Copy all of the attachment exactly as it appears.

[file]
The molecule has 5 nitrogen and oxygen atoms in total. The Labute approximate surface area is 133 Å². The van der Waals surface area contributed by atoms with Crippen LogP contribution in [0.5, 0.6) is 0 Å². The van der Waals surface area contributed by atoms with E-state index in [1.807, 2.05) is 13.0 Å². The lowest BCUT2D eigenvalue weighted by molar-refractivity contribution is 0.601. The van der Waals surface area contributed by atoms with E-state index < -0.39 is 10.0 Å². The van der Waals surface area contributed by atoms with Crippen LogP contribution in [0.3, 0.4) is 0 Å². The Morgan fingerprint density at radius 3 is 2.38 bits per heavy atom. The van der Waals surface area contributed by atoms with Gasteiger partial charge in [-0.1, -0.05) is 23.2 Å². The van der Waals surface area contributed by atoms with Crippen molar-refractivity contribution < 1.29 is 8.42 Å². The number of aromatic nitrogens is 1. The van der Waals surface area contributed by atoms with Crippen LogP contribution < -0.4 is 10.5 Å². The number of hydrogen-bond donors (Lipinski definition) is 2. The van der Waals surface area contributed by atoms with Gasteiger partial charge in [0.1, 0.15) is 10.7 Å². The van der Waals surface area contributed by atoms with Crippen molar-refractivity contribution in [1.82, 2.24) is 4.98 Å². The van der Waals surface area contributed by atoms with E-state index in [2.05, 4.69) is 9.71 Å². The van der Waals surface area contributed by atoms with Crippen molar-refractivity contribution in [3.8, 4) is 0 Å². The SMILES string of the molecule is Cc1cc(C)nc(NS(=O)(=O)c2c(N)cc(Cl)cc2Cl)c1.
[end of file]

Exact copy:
The molecule has 5 nitrogen and oxygen atoms in total. The Labute approximate surface area is 133 Å². The van der Waals surface area contributed by atoms with Crippen LogP contribution in [0.5, 0.6) is 0 Å². The van der Waals surface area contributed by atoms with E-state index in [1.807, 2.05) is 13.0 Å². The lowest BCUT2D eigenvalue weighted by molar-refractivity contribution is 0.601. The van der Waals surface area contributed by atoms with E-state index < -0.39 is 10.0 Å². The van der Waals surface area contributed by atoms with Crippen LogP contribution in [0.3, 0.4) is 0 Å². The Morgan fingerprint density at radius 3 is 2.38 bits per heavy atom. The van der Waals surface area contributed by atoms with Gasteiger partial charge in [-0.1, -0.05) is 23.2 Å². The van der Waals surface area contributed by atoms with Crippen molar-refractivity contribution < 1.29 is 8.42 Å². The number of aromatic nitrogens is 1. The van der Waals surface area contributed by atoms with Crippen LogP contribution < -0.4 is 10.5 Å². The number of hydrogen-bond donors (Lipinski definition) is 2. The van der Waals surface area contributed by atoms with Gasteiger partial charge in [0.1, 0.15) is 10.7 Å². The van der Waals surface area contributed by atoms with Crippen molar-refractivity contribution in [1.82, 2.24) is 4.98 Å². The van der Waals surface area contributed by atoms with E-state index in [2.05, 4.69) is 9.71 Å². The van der Waals surface area contributed by atoms with Crippen molar-refractivity contribution in [3.8, 4) is 0 Å². The SMILES string of the molecule is Cc1cc(C)nc(NS(=O)(=O)c2c(N)cc(Cl)cc2Cl)c1.